Despite his doubts, Obama allowed his secretary of state, John Kerry, a sincere believer in the possibility of peace, to pursue negotiations. Kerry and his chief negotiator, Martin Indyk, threw themselves at the problem with enthusiasm. American negotiators became convinced, to varying degrees, that Netanyahu would soon make the bold move they were hoping for. Even Kerry's predecessor, Hillary Clinton, who watched her husband grow frustrated with Netanyahu during his first term as prime minister, in the 1990s, came to believe that he had changed. "I saw Netanyahu move from being against the two-state solution to announcing his support for it, to considering all kinds of [Ehud] Barak-like options, way far from what he is, and what he is comfortable with," Clinton told me last summer.

Yesterday, Netanyahu announced to the world that this analysis was incorrect. In a fight for his political life against an opponent he did not take seriously, Netanyahu attempted to shore up his right-wing base by renouncing the commitment he made at Bar-Ilan. "I think that anyone who is going to establish a Palestinian state today and evacuate lands is giving attack grounds to the radical Islam against the state of Israel," he said in an interview with a right-leaning Israeli website. "There is a real threat here that a left-wing government will join the international community and follow its orders." And earlier today, he played the role of demagogue, warning his right-wing base that the left was encouraging Arab Israelis to vote, in order to sink his government.

So much for his commitment to Israeli democracy, and so much for his commitment to a two-state solution.

It is possible to understand an Israeli leader's hesitancy about creating a Palestinian state at this exact moment—one in which the Arab state system seems to be in partial collapse; one in which Sunni extremism is on the march; and one in which Iran appears to be in an expansionist mode. But a leader who is interested in protecting Israel's status as a haven for the Jewish people (a haven whose necessity is being proven again, unfortunately) while maintaining it as a democracy, would at least create conditions on the West Bank that could allow a Palestinian state to one day emerge, and he would certainly not disavow his promise to work to bring such a state about, no matter how many votes were at stake.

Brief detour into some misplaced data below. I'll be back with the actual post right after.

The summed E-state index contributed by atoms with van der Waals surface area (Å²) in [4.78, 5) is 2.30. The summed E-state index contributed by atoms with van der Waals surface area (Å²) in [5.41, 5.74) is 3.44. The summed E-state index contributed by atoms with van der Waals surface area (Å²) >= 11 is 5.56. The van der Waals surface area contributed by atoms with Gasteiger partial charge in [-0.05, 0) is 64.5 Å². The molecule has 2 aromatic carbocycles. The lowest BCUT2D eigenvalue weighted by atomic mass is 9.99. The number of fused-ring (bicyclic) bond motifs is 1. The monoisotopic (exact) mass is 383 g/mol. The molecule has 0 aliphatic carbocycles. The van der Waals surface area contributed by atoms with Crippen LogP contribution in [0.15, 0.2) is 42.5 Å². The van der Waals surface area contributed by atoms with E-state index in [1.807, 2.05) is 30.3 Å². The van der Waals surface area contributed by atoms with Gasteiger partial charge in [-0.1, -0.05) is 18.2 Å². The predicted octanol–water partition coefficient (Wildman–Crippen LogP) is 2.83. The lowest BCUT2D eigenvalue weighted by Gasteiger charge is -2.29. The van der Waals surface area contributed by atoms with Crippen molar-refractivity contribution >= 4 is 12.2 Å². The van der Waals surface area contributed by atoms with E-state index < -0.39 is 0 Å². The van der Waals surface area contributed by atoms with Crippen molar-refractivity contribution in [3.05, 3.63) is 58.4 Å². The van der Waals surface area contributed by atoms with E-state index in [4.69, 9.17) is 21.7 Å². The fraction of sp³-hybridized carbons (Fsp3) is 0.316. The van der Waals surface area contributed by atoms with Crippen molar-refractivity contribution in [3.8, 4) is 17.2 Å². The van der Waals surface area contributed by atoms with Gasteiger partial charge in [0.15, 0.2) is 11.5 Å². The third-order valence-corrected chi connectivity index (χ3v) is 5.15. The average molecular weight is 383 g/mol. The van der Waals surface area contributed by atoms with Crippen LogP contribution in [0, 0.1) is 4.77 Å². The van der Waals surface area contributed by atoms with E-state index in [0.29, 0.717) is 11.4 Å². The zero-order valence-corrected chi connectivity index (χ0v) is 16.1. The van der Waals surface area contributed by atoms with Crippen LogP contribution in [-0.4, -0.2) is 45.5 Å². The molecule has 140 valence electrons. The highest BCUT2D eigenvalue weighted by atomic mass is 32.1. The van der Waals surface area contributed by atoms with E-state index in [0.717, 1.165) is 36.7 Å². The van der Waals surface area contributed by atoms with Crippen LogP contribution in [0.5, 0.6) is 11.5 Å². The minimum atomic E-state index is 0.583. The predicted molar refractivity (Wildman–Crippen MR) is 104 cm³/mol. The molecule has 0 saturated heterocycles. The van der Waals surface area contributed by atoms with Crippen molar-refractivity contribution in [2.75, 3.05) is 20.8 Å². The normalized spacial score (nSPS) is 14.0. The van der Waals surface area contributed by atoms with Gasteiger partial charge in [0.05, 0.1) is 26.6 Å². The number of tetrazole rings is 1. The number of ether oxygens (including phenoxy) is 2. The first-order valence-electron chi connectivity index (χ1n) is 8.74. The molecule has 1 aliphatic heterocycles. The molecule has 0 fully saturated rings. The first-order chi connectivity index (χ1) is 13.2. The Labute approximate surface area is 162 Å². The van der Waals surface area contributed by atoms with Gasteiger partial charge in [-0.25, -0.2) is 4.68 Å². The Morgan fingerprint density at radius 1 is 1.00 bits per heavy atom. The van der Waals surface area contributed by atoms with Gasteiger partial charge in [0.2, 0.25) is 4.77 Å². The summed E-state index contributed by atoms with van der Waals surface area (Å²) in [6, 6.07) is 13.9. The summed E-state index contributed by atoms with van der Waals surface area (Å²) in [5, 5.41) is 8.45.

I admire John Kerry greatly for trying as hard as he did to negotiate a two-state solution. He was criticized as naive, but he saw an opening, and he took it. It was worth the risk. But if Netanyahu somehow returns to office—and anything is possible in the free-for-all of an Israeli election—I can't imagine that Kerry, or his boss, would choose to devote any more time in turning Netanyahu toward compromise. And though I haven't asked him yet, I'm fairly certain Joe Biden also believes that Netanyahu will not be seeking out a cross on which to nail himself. Netanyahu, it seems, is about the perpetuation of one thing—Netanyahu.

There is no guarantee, of course, that Isaac Herzog, the Labor Party leader who might emerge as Israel's next prime minister, will take bold steps toward peace, or succeed in this pursuit. But, unlike Netanyahu, Herzog seems to understand that the status quo is not sustainable over the long term, and he understands that the prime minister's office is a means to an end, not an end in itself.